County Offices
203 S. Rainier Street
Waterville 509-745-8529

Chamber of Commerce
PO Box 628
Waterville 509-745-8871

Douglas County is located near the geographic center of Washington State. It borders with Grant County to the east, with a part of Kittitas County to the south, with Okanogan County to the north and Chelan County to the west. The county was created out of Lincoln County in 1883 and is currently home more than 39,000 residents.

Douglas County is number seventeen in size on the list of all Washington’s counties. Geographically, this county is very diverse. The main industry in the county is agriculture. Apples, wheat, pears and cherries are the main agricultural products here. The County Seat is Waterville. The largest cities are East Wenatchee and Bridgeport.

The quality of life in the county is very high, seen in the increases in new residents and a growing economy. The area’s beauty and recreational opportunities are some of the reasons people relocate to Douglas County.

Water and water related recreation are a big part of the lifestyle in Douglas County. With the Chief Joseph Dam of the Columbia river being right at Bridgeport. The reservoir behind the dam is named Rufus Woods Lake, and runs for 51 mi up the river channel. Bridgeport State Park, on the lake, is adjacent to the dam.  Besides the lakes and river, residents also enjoy hiking, biking, hunting and exploring the high desert terrain that makes up their community. The region is home to several unique geologic formations that just begged to be explored including the Haystack volcanic formations and the Moses Coulee basalt mountains. These large preserves are protecting open skies, dramatic geology and fascinating desert species in this region. Totaling more than 30,000 acres, these are some of the Nature Conservancy’s largest preserves in Washington, offering incredible geological scenery such as Ice Age floods-carved coulees, pothole lakes, haystack boulders, waterfalls, and dunes. Winter recreation Is just as popular with residents, with the opportunity to enjoy alpine skiing very close to home as well cross country skiing on miles of trails. Only 12 miles from Wenatchee, Mission Ridge ski area is built into a 2,000-acre basin on the Eastern side of the Cascade Mountains.

The county offers a balance of larger city amenities coupled with the quality of life of a smaller town. Residents enjoy exploring close to home on the Apple Capital Loop Trail, a pedestrian and bicycle path that runs along the banks of the Columbia River, crossing the river at two locations and connecting the cities of East Wenatchee and Wenatchee. Found along this area is Pybus Public Market; a local gathering place with retailers selling locally grown fruits and vegetables and others offering a quality selection of artisan and ethnic products.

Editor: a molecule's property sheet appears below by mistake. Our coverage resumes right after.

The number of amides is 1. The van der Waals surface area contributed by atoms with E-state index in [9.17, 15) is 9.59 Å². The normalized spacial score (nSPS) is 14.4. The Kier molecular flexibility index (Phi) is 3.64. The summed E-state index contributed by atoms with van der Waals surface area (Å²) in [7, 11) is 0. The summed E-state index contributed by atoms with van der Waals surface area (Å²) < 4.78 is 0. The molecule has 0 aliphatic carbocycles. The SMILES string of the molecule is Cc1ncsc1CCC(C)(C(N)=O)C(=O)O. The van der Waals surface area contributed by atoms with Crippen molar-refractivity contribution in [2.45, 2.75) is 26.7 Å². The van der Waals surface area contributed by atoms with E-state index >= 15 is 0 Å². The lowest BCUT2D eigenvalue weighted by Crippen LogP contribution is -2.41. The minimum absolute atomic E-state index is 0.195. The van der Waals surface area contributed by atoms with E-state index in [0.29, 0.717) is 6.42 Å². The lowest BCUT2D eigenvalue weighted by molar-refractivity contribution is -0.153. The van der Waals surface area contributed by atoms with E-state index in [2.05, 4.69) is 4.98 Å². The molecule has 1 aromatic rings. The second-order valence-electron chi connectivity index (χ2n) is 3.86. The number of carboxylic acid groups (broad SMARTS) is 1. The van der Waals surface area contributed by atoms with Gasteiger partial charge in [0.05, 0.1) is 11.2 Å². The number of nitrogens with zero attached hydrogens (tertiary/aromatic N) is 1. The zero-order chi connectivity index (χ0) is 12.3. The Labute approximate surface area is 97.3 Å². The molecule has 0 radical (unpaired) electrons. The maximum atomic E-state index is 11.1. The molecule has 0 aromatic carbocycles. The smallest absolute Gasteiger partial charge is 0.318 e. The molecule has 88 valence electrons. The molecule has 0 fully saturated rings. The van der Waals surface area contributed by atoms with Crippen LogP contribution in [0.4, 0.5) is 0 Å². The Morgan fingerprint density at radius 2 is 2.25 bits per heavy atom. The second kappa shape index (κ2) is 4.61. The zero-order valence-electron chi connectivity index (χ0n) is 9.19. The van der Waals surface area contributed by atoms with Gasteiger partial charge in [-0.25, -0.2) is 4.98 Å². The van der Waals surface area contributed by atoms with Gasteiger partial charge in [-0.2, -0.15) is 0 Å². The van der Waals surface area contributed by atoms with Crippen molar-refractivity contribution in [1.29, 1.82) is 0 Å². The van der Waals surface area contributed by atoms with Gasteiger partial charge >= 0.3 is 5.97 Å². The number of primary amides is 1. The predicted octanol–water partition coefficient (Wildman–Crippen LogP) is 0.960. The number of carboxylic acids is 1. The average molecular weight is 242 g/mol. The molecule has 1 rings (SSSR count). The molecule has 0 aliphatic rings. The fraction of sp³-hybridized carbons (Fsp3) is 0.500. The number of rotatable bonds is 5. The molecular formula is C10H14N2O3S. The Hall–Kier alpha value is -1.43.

Adjacent to the waterfront is beautiful historic downtown Wenatchee. Home to numerous small businesses and unique local shopping and dining experiences. The Wenatchee Valley Mall, located in downtown East Wenatchee, gives residents and visitors a more urban retail experience with over forty stores from local and national retailers. The performing and visual arts are highly valued in the region adding to its cultural diversity and remembering its history. East Wenatchee is actively involved in international relations through an ongoing cultural exchange with Misawa, Japan its sister city.

Quality educational opportunities are available in and near the county, underlined by excellent public-school districts and options for select private and parochial schools. Several local school districts offer a full spectrum of educational opportunities for local students. The Eastmont School District is the largest in county and its area covers approximately 150 square miles. The school district currently enrolls approximately 6,200 students in grades K-12. It offers students comprehensive educational opportunities in all areas of study.  For those looking for higher educational opportunities, there are a number of local and online opportunities available from state and regional colleges and universities for students of all ages. The Wenatchee Valley College district serves an area the size of Massachusetts and Rhode Island combined, covering more than 10,000 square miles of Chelan, Douglas and Okanogan counties. The Wenatchee campus is 52 acres in size and is located near the eastern slopes of the Cascade Mountains. This college system serves close to 6,000 students in the region and offers multiple degree programs. Through its distance learning programs, WSU offers residents a wide selection of degree options. Washington State University (WSU) is a 4 year institution. WSU offers more than 150 undergraduate programs and 100+ master’s and doctoral degrees.